LOS ANGELES, Jan 3, (RTRS): Director of Guatemala-US road movie-thriller “La jaula de oro” (The Golden Dream), a standout Latin American debut, Spain-born Mexican Diego Quemada-Diez is readying political thriller “Operacion Atlas” as he launches an Academy Award campaign for his first feature.
Winner of a Cannes Un Certain Talent Award, “Jaula” tracks three teens, one a young Tzxotzil native, from Guatemala across the length of Mexico as they dodge migration cops, clash with gangs and travel on train-tops to a white-knuckle climax on the US-Mexico border.
After immigration, “Operacion Atlas” takes another hot-button issue: Civil resistance to multinational corporation development projects backed by local governments — hydroelectric dams, massive deforestation and various fossil-fuel programs (oil, mining, fracking) — which is a recurrent narrative throughout Latin America.
As he made his own shorts — such as American Film Institute graduation film “A Table is a Table” which won an ASC Best Cinematography award, Quemada-Diez cut his teeth as a camera assistant on Ken Loach’s “Land and Freedom.” Based out of Los Angeles, he worked as a camera operator with Alejandro Gonzalez Inarritu (“21 Grams”), Tony Scott (“Man on Fire”), Spike Lee (“She Hate Me”) and Fernando Meirelles (“The Constant Gardener”).
That mixed industry background shines through in “Jaula” and now “Operacion Atlas.” Like the films of a growing new breed of filmmakers in Latin America, rather than hard-core arthouse, they leverage a crossover style that mixes more mainstream Hollywood tropes with the social and political sub-texts that have traditionally distinguished international Latin American filmmaking.
Written by Quemada-Diez, Gilbran Portela and Lucia Carreras, the co-scribe of “Leap Year,” “another standout Mexican debut, “Jaula’s” screenplay was based on interviews with hundreds of Mexican and Central American emigrants. 600 extras in the film are played by real emigrants; the leads by non-pros.
But “Jaula’s” opening hour builds a large Hollywood-style empathy with the three teens as they jump the Mexican border, board their first train, dally in the countryside, get work in the fields. Though the film is shot in 16mm, this suggests it could go the way of a feel-good triumph-over-adversity immigration drama. But in “Jaula’s” mid-to-final stretches, these wishful assumptions are brutally and memorably shattered, as the film’s sobering bedrock realism sets in.
In “Operacion Atlas,” Quemada-Diez looks set to take this crossover style to another level. “In some ways a continuation of ‘Jaula,’” he said, it is again being based on scores of interviews and journalistic investigation, the director said. “I want to analyze and go deeper into political and geo-strategies behind the control of territories and resources.”
Talking by phone from Mexico, Quemada-Diez says he’s been studying movies by Gillo Pontecorvo — “The Battle of Algiers,” and “Burn!” starring Marlon Brando — and Costa Gavras, whose 1969 “Z” and 1972 “State of Siege” both toplined Yves Montand, then on of France’s biggest marquee draws, as well Francesco Rosi’s work.
“Burn!” co-starred Colombia’s Evaristo Marquez, who had never seen a film when Pontecorvo cast him. In “Operacion Atlas” Quemada-Diez aims “to shoot with people from real villages in Latin America” and feature a Hollywood or English-speaking star with some knowledge of Spanish for its lead: a foreigner who gradually acquires a conscience of the impact of their actions- and the methods used to push such macro-projects through — on the local community and nature at large.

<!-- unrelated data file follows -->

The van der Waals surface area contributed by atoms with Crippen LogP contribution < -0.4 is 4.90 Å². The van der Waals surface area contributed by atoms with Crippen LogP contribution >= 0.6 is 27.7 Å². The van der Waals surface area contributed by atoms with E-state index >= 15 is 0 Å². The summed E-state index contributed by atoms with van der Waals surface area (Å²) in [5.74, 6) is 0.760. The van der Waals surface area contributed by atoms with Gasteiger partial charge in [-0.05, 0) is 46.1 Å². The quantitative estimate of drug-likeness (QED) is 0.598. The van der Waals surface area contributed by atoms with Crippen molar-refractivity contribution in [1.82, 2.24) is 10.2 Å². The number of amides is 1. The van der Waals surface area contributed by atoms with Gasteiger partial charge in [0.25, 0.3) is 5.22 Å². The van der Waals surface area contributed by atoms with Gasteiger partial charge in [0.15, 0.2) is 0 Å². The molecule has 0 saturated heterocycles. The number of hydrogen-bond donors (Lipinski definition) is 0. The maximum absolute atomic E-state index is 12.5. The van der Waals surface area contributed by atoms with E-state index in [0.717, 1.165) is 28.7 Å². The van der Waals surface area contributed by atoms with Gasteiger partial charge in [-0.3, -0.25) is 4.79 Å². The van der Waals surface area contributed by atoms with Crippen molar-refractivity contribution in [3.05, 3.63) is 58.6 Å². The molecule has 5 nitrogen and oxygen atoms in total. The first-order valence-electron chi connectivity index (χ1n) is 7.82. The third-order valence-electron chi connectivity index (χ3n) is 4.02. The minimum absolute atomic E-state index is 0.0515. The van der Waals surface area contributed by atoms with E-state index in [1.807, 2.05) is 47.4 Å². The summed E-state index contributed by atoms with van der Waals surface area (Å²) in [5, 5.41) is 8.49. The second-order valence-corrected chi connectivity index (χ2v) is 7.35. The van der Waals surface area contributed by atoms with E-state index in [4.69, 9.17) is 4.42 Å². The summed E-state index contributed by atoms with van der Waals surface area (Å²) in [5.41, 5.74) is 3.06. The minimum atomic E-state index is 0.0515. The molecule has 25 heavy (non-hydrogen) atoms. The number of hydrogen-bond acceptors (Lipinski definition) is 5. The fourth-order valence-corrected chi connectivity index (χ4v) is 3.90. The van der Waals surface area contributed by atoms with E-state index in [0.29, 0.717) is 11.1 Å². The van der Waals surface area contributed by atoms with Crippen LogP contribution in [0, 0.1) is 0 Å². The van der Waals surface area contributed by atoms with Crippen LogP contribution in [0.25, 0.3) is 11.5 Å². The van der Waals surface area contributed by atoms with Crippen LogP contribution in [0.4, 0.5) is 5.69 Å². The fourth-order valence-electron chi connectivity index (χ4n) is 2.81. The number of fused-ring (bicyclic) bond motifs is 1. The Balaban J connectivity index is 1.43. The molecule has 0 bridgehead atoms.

“It’s as important to have an inner journey as an outer one. ‘La jaula de oro’ is a road movie and adventure film, set in a migration context, the story of the hero’s initiation and he and the other kids’ overcoming obstacles,” he said.
“Operacion Atlas” will be spoken in Spanish and English, While “Jaula” was produced by Mexico’s Animal de Luz and Machete Producciones, whose credits include “Leap Year,” Quemada-Diez aims to structure “Operacion Atlas” as an international co-production, he said, adding that the film is “in some ways a hope-filled tragedy about our relationship with Nature.”
For the Oscar campaign for “La Jaula de Oro,” which Quemada-Diez is putting up for all category consideration, the director will hold early January screenings in Los Angeles and most probably New York. Scooping nine Ariels — Mexico’s Oscars — and the top award of Best Ibero-American Film at the first Fenix Awards, a pan-regional kudofest for movies from Latin America, Spain and Portugal, “La jaula de oro” has already won 80-plus awards, which makes it most certainly one of the most laurelled in recent Latin American history.
Chosen by Cinepolis, Mexico’s biggest exhibition circuit, to test the waters for the launch of a Cinepolis distribution operation, “Jaula” grossed $1 million in Mexico. HBO has acquired US rights. Movie is sold to iTunes, Google Play and Amazon for the US and Canada. Handled by Films Boutique, “La jaula de oro” has also closed the UK (Peccadillo), France (Pretty Pictures), Spain (Golem), Italy (Parthenos), Brazil (CAFCO/Cicurel Aart Film) and Latin America (HBO Latin America) of major territories. Other sales deals include to Russia, Benelux, Switzerland, Norway, Taiwan, Greece, Hungary, Colombia, Ecuador, Puerto Rico, Central America, Portugal, Hong Kong, Iran, Macedonia and Romania.
Opening “La jaula de oro” up to Oscar recognition it “an attempt to reach a wider audience and give migrants a voice,” said Quemada-Diez. And he added: “We should be building bridges, not walls.”